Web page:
Sovarani Koyal lives in Satjellia island and is one of the many people affected by sea level rise: “Nowadays, heavy floods are going on here. The water level is increasing and the temperature too. We cannot live here, the heat is becoming unbearable. We have received a plastic sheet and have covered our home with it. During the coming monsoon we shall wrap our bodies in the plastic to stay dry. We have only a few goats but we do not know where they are. We also have two children and we cannot manage to feed them. “

Interlaken, Switzerland – On Monday, March 20, 2023, the Intergovernmental Panel on Climate Change (IPCC) delivered the final report of IPCC Sixth Climate Assessment. This major climate report outlines the full story of the Sixth Assessment, integrating findings from six reports published by the IPCC since 2018. In practical terms, this is the IPCC’s final warning to limit global temperature rise below 1.5°C by 2050.

The report highlights the ever-increasing severity of impacts and risks associated with climate change, even at lower levels of warming. In South Asia, there has already been an increase in hot weather extremes (including heatwaves) and heavy precipitation since the 1950s. Across Asia, the observed impacts of climate change have caused losses and damages in terms of water availability, food production, health and wellbeing, and infrastructure (particularly in coastal regions). The continent has also witnessed changes in ecosystem structures and species decline.

With this report, the IPCC re-emphasises the unequal nature of regional contributions to overall GHG emissions, and how those who are least responsible, primarily from the global south, are the hardest hit. According to the report, countries that are more vulnerable to climatic impacts generally have lower emissions per capita. Further, between 2010 and 2020, human mortality from floods, droughts and storms was 15 times higher in highly vulnerable regions, compared to regions with very low vulnerability.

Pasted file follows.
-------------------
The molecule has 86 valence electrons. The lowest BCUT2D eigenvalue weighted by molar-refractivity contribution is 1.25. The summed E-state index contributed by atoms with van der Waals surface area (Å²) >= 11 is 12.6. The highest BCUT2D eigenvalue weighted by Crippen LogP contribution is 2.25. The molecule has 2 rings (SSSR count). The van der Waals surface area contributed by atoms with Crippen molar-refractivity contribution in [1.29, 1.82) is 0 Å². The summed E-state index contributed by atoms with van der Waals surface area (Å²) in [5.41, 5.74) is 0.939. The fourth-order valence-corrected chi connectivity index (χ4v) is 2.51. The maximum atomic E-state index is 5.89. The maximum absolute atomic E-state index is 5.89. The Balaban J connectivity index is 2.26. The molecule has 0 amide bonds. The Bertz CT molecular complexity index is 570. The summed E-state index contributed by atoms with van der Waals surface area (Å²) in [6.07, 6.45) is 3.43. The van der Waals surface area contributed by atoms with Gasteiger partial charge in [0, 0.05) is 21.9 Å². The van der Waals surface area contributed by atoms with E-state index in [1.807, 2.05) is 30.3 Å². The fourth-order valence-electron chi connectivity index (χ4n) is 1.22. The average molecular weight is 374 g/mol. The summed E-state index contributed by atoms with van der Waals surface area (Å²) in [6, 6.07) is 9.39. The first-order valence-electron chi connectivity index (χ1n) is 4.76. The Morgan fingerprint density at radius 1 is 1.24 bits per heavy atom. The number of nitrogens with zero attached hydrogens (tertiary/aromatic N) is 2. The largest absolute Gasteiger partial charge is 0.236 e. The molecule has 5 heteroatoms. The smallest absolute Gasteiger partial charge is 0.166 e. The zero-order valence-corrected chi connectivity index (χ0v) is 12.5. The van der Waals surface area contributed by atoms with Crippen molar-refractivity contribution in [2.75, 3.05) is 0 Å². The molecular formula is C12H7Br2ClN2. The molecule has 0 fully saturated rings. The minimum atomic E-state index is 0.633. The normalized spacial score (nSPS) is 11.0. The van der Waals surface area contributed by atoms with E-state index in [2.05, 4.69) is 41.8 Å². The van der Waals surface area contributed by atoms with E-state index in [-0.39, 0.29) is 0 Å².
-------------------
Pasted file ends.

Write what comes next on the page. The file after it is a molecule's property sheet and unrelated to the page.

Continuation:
Rohin Kumar, Senior Campaigner at Greenpeace India, commented, “It is now or never for ensuring massive reductions in greenhouse emissions. We must switch to clean energy sources, regenerate nature, improve land use patterns, and encourage safe and healthy food. While we acknowledge that a major share of accountability lies with governments and corporations, individuals, too, must fight climate change—whether we do this by opting for chemical-free and diverse food or choosing buses and trains over private cars. Each country has a pertinent role to play here, however, the global north needs to support climate-vulnerable countries to increase their climate resilience, decarbonise economies, and provide restitution for loss and damages.”

Avinash Chanchal, Campaign Manager at Greenpeace India, further added, “The risks associated with global warming are increasing in India as well, and we’re not prepared for what’s ahead. The adaptation gap in our policy is significant and continues to grow. If we go beyond the 1.5°C limit, things will get much worse, and the consequences will be irreversible. The Indian government must address the adaptation gap while simultaneously ensuring the mitigation of greenhouse emissions.”

This is the crucial decade for climate action as climate impacts continue to intensify and are projected to escalate with every bit of additional warming. The IPCC has laid down the facts as detailed scientific guidance, giving governments another chance to do right for people and the planet. COP28, the upcoming climate summit in the United Arab Emirates, must be the platform to end dependencies on fossil fuels, boost renewables and support a just transition to a zero carbon future.

For further information:

Nischita Verrendra 
[email protected]

Avinash Chanchal 
[email protected]